Be ready to change hats often, and every sales manager has not one job, but four.
You know as a leader, you're going to have many different roles throughout the day when you interact with your team and your coworkers. We call them the four hats of leadership. Those four hats are supervision, training, mentoring, and coaching. All four of them are equally as important. Supervision, goal setting, setting expectations, having daily conversations, sales funnel management. All the things that you would do day by day to set the stage and what you would consider general management stuff is supervision. You're going to spend the majority of your time in that role.
When it comes to training, you're going to spend time on training. What do you do with training? That's where you're teaching the skills necessary for your people to succeed. If they're in charge of finding that new business, you may be training them on how to get past the gatekeeper. Here's your script, here's how you write a letter on LinkedIn to get people to say "yes, please call on me." The list goes on and on and on.
Then, of course, you have mentoring. Mentoring is where really somebody that has the experience and the trust of the organization that they do a good job is helping those who don't have that level of success. It doesn't have to be an age issue. It's not necessarily an old and a young. It's an experienced and an inexperienced. It's really in a particular role, because even me, after 30 years, I could be mentored in many different areas. It doesn't mean that I don't have 30 years of experience. It doesn't mean that I'm not great in certain things. We all could excel, and mentoring is focused in on, "how do I think about certain things? Here's how I attack this market. Here's how I look at this." It's not the words that you use, it's more of the approach, the thoughts and the strategic things.
Finally, coaching. Coaching is where you're showing people how to apply the skills necessary. This is where you're helping people take their game to the next level, and you're helping them uncover hidden areas that are holding them back from being even more successful. Coaching, you may help them understand that fear of talking to strangers is something they should be working in. It has nothing to do with their script. You're helping them, coach, take care of these demons called fear, doubt, and worry. That's an issue, that's a coaching thing.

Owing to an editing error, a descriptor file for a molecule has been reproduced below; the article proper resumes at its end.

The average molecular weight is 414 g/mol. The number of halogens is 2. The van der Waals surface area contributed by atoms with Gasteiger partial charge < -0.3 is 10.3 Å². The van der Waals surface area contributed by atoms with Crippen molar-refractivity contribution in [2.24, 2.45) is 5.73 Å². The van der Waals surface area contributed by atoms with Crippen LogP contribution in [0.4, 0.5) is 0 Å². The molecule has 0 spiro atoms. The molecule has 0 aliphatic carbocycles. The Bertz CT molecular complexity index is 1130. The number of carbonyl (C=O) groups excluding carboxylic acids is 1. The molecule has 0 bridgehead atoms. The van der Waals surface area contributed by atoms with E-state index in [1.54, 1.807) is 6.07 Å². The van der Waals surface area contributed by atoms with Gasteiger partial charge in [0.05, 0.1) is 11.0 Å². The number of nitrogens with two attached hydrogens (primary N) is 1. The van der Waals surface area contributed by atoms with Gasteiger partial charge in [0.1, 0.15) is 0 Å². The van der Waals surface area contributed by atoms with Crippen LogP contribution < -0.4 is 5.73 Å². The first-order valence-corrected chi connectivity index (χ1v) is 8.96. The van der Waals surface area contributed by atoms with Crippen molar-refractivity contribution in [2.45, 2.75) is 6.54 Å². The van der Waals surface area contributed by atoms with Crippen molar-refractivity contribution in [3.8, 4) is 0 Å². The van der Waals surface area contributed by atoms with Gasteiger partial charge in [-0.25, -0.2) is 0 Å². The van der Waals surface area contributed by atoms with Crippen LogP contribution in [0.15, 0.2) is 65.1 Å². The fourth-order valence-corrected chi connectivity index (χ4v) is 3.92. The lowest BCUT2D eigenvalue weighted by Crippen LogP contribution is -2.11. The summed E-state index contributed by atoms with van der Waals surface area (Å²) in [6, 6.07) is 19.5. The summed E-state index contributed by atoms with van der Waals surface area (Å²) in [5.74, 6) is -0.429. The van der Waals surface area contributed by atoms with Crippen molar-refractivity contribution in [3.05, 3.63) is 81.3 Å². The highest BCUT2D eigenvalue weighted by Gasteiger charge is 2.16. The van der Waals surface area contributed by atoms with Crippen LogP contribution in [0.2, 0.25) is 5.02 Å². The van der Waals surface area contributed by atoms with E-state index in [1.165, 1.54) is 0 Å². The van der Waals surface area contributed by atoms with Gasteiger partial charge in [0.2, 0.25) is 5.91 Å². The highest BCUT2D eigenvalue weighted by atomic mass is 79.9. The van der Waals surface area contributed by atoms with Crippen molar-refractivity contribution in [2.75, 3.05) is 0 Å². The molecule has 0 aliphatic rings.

Whether you have the supervision hat on or the training or the coaching, all four are important. Here's what you have to figure out. Where do you spend your time now? Where do you spend your time every single day? Create a pie chart for yourself. Say, over the last week, how much time am I spending in coaching? How many time in training? How much time am I spending in supervision and mentoring? Do an as-is model for yourself. Once you've seen that, determine what it should be, if you were in total control of your time, what should it be? Then decide, also, where's your highest impact? Is it training, is it coaching? Figure out, “Can somebody else help you with the training if you're spending the majority of time in training and not doing any supervision and not doing any coaching?”
If you're skewed one way, how do you backfill that? Because spending all your time supervising, I get it, but you're not developing your people. Eventually, your stronger people will leave you. Why? They want your attention. Why? They want to be developed. When people stop stretching and growing, they leave the organization. You have to be well rounded as a sales leader. By wearing and understanding each of these four hats, you are well on your way to being flexible and also being great at each of these four roles. Good luck.
THE SANDLER RULES FOR SALES LEADERS details a sales management process that works. It offers 49 timeless, proven principles for effective sales leadership, based on the Sandler Selling System. The book is the sequel to the Wall Street Journal bestseller THE SANDLER RULES, also authored by David Mattson.
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